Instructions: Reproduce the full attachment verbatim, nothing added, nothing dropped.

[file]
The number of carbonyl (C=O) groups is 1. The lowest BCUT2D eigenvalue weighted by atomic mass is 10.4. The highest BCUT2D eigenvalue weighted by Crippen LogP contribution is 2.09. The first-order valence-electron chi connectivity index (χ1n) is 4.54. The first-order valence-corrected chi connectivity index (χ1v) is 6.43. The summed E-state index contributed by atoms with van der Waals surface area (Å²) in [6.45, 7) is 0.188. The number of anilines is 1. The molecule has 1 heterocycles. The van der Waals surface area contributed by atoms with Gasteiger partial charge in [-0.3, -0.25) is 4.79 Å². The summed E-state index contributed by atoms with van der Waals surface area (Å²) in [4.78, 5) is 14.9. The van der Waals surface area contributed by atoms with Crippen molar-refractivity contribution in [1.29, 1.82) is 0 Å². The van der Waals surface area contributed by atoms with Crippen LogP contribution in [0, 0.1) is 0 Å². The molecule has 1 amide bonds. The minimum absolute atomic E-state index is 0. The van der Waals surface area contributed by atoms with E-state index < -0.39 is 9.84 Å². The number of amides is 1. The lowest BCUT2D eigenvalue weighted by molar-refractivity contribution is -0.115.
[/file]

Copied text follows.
The number of carbonyl (C=O) groups is 1. The lowest BCUT2D eigenvalue weighted by atomic mass is 10.4. The highest BCUT2D eigenvalue weighted by Crippen LogP contribution is 2.09. The first-order valence-electron chi connectivity index (χ1n) is 4.54. The first-order valence-corrected chi connectivity index (χ1v) is 6.43. The summed E-state index contributed by atoms with van der Waals surface area (Å²) in [6.45, 7) is 0.188. The number of anilines is 1. The molecule has 1 heterocycles. The van der Waals surface area contributed by atoms with Gasteiger partial charge in [-0.3, -0.25) is 4.79 Å². The summed E-state index contributed by atoms with van der Waals surface area (Å²) in [4.78, 5) is 14.9. The van der Waals surface area contributed by atoms with Crippen molar-refractivity contribution in [1.29, 1.82) is 0 Å². The van der Waals surface area contributed by atoms with Crippen LogP contribution in [0, 0.1) is 0 Å². The molecule has 1 amide bonds. The minimum absolute atomic E-state index is 0. The van der Waals surface area contributed by atoms with E-state index < -0.39 is 9.84 Å². The number of amides is 1. The lowest BCUT2D eigenvalue weighted by molar-refractivity contribution is -0.115.